Cash forecasting continues to be the one area that many senior treasury and finance professionals struggle to do well. Some would go as far as to say, it’s better not to forecast at all than forecast inaccurately. An inaccurate forecast can have financial consequences from both a risk management and opportunity-lost perspective – borrowing when you don’t need to or investing excess funds that you have forecast but which don’t exist in reality. If you don’t get it right, there’s a potential price to be paid.
Be prepared for the unexpected
As the global economy dives deeper into the realms of low to negative interest rates, deciding not to forecast may appear to be an acceptable option. However, nothing lasts forever, and it remains good practice to use organisational liquidity as efficiently and effectively as possible, regardless of current economic conditions. We live in a world of increasing financial volatility where the risk always remains that market rates might fluctuate, business environments make a quantum shift, or that geopolitical events continue to influence economies in ways we once thought unimaginable. It might even be something as simple as the CEO enquiring as to how much cash will be available in three months’ time in order to fund a quick acquisition. Maintaining a clear and pragmatic view of liquidity allows your business to be prepared for the unexpected.
Make it matter
So, if you’re now convinced that forecasting is necessary, then what should you be thinking about? At it’s most basic level, cash forecasting is simply understanding the cash position of your organisation for given points in the future. Cash forecasting frequency needs to be defined according to your organisation’s requirements, i.e., three-monthly, monthly, weekly, every other day, daily, etc. Treasury and finance leaders need to pre-agree forecasting frequencies that are of significance to the business, provide value, and are meaningful, rather than just “doing it for the sake of doing it.” Accurate forecasting takes effort and commitment from all concerned, including business partners, subsidiary heads, and stakeholders. It requires much thought and deliberation around forecast horizon and forecast granularity, so make sure it’s a useful effort that provides tangible insights for your business. Having the right forecasting framework in place and the ability to forecast and re-forecast the cash position quickly and with relative confidence, is crucial.
A stitch in time saves nine
For organisations that are ‘cash poor’ or where there is maybe the possibility of a covenant breach, the business will look to cash forecasting to gather a detailed insight into the likelihood of the event becoming a reality. If forecasts are accurate, then they can enable processes and contingency planning to mitigate the potential challenge. Having the luxury of time and foresight to mitigate risk and avoid problems is much better than being unprepared for a nasty surprise! Also, companies that have tighter cash margins tend to understand and appreciate the importance and benefits of accurate forecasting because they have to regularly think about volatility, and possibly even survival, as part of their forecasting processes. Here you tend to see a forecasting framework that is as granular in nature and regular in frequency as business needs dictate.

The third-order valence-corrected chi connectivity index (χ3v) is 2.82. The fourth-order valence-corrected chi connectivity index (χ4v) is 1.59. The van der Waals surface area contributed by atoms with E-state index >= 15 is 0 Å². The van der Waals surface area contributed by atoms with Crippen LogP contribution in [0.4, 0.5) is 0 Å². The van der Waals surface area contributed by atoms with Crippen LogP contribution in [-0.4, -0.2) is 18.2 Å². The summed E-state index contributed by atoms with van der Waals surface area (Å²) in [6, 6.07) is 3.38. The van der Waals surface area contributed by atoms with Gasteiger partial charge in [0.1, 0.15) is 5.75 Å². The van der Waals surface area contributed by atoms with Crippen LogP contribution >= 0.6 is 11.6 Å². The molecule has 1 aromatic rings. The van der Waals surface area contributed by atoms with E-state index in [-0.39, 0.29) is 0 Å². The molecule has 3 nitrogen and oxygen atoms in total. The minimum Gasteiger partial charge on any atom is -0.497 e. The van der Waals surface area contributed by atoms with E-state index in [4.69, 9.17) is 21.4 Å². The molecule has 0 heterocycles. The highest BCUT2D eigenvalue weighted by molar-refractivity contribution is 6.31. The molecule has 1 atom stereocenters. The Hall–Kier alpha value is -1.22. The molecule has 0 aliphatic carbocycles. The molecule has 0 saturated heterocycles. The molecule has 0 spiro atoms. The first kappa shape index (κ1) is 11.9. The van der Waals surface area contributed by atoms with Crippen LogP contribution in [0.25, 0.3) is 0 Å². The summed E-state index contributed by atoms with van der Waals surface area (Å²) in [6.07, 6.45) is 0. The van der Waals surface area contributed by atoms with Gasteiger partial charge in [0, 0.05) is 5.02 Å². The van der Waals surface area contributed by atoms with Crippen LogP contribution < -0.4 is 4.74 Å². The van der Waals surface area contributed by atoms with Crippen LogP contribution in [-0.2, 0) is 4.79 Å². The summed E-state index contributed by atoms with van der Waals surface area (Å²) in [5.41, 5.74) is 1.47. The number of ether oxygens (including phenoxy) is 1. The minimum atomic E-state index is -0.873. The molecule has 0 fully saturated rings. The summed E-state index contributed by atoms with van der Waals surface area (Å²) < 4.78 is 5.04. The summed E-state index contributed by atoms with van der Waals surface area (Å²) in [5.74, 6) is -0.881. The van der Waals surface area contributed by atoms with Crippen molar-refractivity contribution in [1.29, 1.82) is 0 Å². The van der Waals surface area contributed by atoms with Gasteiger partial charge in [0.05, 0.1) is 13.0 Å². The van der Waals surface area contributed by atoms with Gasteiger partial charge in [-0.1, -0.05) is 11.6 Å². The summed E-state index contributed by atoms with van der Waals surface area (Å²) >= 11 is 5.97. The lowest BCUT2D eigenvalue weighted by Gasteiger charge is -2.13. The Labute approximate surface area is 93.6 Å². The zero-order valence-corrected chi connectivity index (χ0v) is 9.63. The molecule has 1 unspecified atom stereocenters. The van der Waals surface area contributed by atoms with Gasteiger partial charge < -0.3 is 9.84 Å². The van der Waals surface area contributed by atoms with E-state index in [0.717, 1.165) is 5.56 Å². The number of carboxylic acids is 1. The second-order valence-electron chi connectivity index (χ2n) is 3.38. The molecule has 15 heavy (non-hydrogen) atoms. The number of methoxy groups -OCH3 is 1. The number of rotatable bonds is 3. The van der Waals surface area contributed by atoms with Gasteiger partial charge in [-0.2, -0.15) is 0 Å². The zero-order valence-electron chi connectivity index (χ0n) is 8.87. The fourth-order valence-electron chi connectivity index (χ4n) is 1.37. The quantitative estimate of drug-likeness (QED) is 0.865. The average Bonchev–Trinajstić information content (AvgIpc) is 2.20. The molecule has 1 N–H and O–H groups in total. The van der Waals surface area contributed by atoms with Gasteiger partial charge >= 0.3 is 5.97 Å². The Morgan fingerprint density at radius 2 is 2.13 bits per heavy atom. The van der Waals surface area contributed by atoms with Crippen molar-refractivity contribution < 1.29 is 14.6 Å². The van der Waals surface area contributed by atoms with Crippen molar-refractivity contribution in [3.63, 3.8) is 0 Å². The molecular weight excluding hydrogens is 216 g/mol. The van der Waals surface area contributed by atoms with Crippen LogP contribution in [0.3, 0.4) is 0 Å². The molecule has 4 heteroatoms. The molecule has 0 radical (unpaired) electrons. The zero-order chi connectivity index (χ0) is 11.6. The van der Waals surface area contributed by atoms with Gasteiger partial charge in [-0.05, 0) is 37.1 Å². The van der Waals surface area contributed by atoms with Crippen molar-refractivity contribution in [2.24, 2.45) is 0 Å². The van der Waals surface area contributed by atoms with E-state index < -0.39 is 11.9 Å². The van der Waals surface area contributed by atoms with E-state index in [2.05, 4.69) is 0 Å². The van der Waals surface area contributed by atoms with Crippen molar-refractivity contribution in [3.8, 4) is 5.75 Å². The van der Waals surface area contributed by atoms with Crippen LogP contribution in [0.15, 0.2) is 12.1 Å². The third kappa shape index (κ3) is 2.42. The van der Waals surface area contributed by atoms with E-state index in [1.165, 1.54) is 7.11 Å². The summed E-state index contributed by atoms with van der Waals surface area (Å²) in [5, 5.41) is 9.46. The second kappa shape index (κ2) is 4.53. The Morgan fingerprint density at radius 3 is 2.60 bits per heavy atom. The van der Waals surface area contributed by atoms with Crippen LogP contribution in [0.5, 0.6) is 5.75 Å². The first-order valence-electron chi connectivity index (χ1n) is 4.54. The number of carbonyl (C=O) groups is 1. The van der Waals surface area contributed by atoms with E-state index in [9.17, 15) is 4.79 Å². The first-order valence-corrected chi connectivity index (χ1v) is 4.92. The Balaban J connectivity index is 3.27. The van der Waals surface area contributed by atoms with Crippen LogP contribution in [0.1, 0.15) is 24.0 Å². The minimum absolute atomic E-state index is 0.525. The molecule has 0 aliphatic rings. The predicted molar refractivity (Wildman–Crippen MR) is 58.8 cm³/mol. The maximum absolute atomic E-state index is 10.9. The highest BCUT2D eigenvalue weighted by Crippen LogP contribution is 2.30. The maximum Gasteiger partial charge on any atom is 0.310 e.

Getting the R.A.M. technique just right
There are three key factors that influence an accurate forecast – Reliability, Accuracy, and Methodology.
Reliability: Treasury and finance departments often depend on other parts of the organisation to provide forecast data, but they don’t always have control over how and when this is done. This can be a major issue as forecasts have to be reliable. Business units need to understand why their timely data is so important. Building strong business partnerships requires mutual understanding, clear instruction, and support to reach a position of synergy and numbers ownership amongst all concerned.
Accuracy: is the second dimension. How accurate should forecasts be? 100%, 90%? To get 100% accuracy may seem an impossible task, therefore, many treasuries & finance departments start at a level that is realistic and then seek to improve their accuracy as they become more confident with the process and framework. The key to success is to start with something that is achievable then, through variance analysis, measure how close to accurate the forecast actually was and identify where improvements can be made through additional training or development. Publishing variance results from each forecast can be helpful so that all parties involved in cash forecasting, know that the accuracy of their forecasts will be carefully monitored. You should provide regular feedback on the quality of forecasts provided to motivate reporting units to develop and take ownership of their individual efforts.
Methodology: forecasting tools and solutions are vital for the accuracy and reliability of any forecast, in particular, getting buy-in from the subsidiaries and stakeholders providing data inputs for a consolidated liquidity view. Moving away from spreadsheeting, reducing human error and access to real-time reporting via the cloud have revolutionised the cash forecasting process.
Accurate and real-time visibility of future cash flows provides many benefits to companies from reduced transaction charges through netting of flows to improved returns by taking advantage of interest curves. As mentioned previously, there are other benefits too, including giving management more time to identify future cash management issues and put in place remedial action.
Cash forecasting really does matter.
VP, Sales & Marketing at Analyste
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